Re: life cycle > Victory
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That's the whole point. The generator was past the end of its life cycle, it would be far easier and less expensive to replace a generator than an engine, and they still didn't replace it.
It gives me the heebie jeebies to think of being involved in a scenario like rescuing a boat drifting towards rocks, at night, in the rain, in heavy seas, and then suddenly loosing navigation, radar, and search lights.
When I said: Why don't they just replace the engines and steering gear?
I was meaning the critical equipment in those boats is fairly straightforward, and doesn't need to be custom manufactured like the exotic stuff in a cannery ship, destroyer, or oil tanker. You order the replacement equipment, remove the equipment past the end of its life cycle, and install the new equipment.
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All equipment used, where there are life safety issues, has a defined life cycle, and defined ways of checking to see if the equipment is past the end of its life cycle. The whole goal of those federal standards is to help people make plans and then replace the equipment BEFORE it fails.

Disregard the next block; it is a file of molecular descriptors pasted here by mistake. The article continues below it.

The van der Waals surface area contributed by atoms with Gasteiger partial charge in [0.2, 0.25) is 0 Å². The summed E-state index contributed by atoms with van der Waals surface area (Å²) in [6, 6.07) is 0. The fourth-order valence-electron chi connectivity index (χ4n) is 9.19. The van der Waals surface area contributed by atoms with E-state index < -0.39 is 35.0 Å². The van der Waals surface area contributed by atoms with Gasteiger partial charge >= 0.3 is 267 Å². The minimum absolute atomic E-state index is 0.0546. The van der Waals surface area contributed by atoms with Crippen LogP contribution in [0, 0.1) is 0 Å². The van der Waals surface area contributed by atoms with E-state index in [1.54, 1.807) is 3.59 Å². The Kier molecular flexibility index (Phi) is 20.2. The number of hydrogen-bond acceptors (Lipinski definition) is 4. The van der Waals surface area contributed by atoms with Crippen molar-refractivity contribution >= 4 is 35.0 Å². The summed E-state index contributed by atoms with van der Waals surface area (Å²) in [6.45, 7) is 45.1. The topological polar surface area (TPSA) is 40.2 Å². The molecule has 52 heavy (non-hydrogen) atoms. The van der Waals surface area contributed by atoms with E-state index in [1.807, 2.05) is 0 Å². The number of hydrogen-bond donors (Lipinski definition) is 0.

Everything I've heard about the coast guard indicates the crews would be right on top of this, if given half a chance.
That means some grand poobah made a policy decision to not do required maintenance on these boats, and not decommission them.
- That decision was a criminal disregard for human life.
- Shipping companies and cruise lines keep track of issues like this, and tend to avoid places with issues like this, which hurts our economy.
Does somebody know an investigative reporter, who might be interested in looking into this, and write up who made that decision, and who influenced them to do that?